Modelling Components for Landscape and Garden Design in SketchUp

Modelling Components for Landscape and Garden Design in SketchUp

Paul Hensey is a regular Cadsoft Solutions features contributor, and we recently caught up with Paul after seeing some intriguing SketchUp models on his Instagram account for a new project, an extensive library of custom components for landscape and garden design. You can view all his latest designs and 3D models using the links at the end of this feature.

Modelling Components for Landscape and Garden Design in SketchUp

Landscape and garden design, similar with many creative industries, has many facets to the work and required skill sets: from a 3D record of a site to concept designs, planting and ecological schemes through to full construction details of the proposed features. The workflow is perfectly achievable using just SketchUp, but far too often the more technical aspects of a design are neglected, perhaps out of fear of using the software in unfamiliar ways or when the detailing involves novel features and techniques which the designer is unfamiliar with.

Ask anyone, I happen to like detailing. I have always sought to understand how things are assembled. I also love using SketchUp and from the early days of using it to develop landscapes, I have developed assemblies and explored how to communicate my intent as a designer to those who would build, assemble and fabricate the proposed scheme.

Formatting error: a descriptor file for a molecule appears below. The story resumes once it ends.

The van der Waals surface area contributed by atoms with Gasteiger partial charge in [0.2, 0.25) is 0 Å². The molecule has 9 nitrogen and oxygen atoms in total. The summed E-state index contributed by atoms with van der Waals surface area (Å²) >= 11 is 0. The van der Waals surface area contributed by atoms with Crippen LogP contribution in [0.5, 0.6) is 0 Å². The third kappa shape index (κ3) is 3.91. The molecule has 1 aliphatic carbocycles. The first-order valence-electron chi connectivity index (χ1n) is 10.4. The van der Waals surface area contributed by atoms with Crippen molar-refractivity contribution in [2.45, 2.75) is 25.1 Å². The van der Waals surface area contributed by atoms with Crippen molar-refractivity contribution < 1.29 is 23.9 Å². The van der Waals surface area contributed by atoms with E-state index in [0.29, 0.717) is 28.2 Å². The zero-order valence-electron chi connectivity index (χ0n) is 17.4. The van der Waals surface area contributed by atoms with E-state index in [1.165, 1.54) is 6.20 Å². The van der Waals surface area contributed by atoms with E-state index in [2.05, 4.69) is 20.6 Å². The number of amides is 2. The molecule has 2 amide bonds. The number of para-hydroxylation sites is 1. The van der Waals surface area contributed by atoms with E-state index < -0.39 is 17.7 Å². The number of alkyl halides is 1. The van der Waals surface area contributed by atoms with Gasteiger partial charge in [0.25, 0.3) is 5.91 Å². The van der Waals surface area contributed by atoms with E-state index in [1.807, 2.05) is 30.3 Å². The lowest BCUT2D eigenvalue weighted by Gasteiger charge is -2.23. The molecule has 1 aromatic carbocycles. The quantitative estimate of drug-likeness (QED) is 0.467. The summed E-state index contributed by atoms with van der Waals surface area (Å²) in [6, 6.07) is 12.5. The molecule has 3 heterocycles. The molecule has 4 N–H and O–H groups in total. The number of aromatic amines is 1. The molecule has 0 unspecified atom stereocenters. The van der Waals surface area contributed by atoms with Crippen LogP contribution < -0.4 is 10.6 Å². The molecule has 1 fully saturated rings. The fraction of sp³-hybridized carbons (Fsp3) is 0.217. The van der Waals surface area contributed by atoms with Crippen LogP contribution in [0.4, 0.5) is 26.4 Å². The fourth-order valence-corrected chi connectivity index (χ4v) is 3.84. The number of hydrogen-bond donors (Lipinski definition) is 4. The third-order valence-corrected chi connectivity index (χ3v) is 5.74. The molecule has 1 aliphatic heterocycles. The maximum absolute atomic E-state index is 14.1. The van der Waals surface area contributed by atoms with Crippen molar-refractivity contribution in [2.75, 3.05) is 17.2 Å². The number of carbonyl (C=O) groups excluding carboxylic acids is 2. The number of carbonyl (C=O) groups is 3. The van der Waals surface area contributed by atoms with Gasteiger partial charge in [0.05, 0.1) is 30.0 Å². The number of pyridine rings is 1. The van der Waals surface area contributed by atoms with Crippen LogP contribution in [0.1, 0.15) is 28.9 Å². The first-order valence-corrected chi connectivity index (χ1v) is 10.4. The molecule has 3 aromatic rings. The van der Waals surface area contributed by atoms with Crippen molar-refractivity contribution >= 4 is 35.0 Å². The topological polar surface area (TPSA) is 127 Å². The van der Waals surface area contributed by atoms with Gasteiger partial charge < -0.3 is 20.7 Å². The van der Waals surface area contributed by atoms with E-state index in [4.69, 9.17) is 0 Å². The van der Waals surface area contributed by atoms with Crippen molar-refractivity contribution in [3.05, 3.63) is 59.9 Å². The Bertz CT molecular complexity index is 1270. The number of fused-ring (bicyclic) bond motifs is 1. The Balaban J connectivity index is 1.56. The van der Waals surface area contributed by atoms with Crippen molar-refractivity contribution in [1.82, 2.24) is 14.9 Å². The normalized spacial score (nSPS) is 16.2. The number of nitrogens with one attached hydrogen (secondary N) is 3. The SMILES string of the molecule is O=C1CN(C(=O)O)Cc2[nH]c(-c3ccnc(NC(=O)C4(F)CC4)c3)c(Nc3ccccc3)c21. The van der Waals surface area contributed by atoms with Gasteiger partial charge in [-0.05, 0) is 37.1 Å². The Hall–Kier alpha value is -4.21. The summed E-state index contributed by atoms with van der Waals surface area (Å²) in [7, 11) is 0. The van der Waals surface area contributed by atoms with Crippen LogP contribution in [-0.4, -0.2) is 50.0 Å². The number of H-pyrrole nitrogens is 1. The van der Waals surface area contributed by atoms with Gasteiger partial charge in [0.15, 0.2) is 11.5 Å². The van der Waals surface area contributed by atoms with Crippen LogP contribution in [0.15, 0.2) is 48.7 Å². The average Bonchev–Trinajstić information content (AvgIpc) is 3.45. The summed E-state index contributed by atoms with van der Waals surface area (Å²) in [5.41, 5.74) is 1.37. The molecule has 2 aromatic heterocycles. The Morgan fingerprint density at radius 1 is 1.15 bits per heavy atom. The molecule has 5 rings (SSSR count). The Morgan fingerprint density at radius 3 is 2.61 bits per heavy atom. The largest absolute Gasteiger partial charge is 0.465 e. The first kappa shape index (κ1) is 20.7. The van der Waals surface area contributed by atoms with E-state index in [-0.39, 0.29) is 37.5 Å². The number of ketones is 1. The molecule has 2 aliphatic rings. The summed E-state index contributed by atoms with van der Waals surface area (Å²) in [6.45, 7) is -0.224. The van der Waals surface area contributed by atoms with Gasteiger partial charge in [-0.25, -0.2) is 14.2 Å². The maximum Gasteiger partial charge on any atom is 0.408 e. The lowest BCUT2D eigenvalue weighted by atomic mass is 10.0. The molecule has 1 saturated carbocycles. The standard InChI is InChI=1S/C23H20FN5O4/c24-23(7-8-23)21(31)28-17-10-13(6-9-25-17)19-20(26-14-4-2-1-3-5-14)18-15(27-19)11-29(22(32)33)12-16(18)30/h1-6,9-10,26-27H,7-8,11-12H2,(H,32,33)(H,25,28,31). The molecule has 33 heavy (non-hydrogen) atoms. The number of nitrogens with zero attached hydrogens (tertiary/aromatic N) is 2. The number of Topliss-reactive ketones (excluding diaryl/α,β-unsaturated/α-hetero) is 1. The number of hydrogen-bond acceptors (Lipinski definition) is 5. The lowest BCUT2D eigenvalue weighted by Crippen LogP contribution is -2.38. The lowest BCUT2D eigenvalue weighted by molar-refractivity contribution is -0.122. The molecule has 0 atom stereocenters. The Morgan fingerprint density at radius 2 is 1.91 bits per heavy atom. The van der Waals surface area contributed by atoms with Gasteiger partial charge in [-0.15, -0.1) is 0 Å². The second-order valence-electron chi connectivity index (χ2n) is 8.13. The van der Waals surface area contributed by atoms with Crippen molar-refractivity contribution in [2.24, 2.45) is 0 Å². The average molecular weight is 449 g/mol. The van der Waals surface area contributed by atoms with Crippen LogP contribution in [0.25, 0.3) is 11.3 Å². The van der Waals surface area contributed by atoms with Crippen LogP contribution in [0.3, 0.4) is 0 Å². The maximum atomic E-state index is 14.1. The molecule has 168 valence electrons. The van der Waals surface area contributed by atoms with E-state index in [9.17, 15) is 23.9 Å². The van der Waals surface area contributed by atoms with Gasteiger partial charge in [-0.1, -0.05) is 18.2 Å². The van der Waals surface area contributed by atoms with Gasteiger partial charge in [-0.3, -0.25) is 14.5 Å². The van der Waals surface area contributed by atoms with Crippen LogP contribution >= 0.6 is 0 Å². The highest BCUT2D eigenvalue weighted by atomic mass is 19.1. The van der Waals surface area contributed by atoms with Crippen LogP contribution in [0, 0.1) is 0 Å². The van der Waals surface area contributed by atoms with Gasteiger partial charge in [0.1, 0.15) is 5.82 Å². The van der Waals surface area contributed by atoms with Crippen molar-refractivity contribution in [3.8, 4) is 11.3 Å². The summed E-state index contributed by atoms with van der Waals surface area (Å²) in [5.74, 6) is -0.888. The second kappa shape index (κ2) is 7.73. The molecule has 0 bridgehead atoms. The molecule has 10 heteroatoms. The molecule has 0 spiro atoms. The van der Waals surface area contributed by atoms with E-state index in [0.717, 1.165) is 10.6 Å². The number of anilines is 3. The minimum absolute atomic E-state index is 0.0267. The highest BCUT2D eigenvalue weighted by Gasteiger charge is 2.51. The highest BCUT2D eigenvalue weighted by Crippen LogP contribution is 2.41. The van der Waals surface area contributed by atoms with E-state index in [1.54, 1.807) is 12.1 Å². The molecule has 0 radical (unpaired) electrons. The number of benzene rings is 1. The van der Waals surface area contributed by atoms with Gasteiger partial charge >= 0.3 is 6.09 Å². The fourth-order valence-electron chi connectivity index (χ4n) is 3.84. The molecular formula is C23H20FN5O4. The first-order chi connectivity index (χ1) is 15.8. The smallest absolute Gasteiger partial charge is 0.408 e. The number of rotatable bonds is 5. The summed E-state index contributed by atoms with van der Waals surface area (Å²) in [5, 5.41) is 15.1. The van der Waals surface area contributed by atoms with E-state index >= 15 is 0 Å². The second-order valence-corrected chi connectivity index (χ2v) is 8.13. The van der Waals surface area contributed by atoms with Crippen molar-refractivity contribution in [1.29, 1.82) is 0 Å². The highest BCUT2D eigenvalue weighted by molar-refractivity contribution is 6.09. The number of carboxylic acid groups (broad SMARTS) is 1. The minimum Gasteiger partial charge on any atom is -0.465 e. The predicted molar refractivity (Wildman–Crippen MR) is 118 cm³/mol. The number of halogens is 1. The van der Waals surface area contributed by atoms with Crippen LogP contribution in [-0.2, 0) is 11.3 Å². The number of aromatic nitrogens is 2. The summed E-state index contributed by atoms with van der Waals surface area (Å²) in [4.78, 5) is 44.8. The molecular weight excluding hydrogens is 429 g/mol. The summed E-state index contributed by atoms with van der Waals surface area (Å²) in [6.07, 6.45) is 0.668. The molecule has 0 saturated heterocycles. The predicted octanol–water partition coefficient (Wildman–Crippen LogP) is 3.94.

Rope bridge


In wanting to bring the knowledge base together into an accessible format I revisited my archive. What was fit for purpose at the time, however, now seems to lack finesse and often models were created with speed rather than quality.
I also wondered if others would be interested in having access to a landscape library of preconfigured details and thinking that this might have merit, I decided to rebuild the details, using the opportunity to apply better modelling techniques and reflect changes to building practices.

An assembly comprises of a kit of parts and knowing the most common details encountered within a garden and landscape I developed component families that could be subsequently used across multiple assemblies and configurations: a retaining wall, elevated patio, water features, decks or a roof garden.

The 3Dwarehouse is an invaluable resource, however for this application specific products and textures have been required. I also wanted components that gave me flexibility, geometry that was constructed correctly, built around components and preferably solid.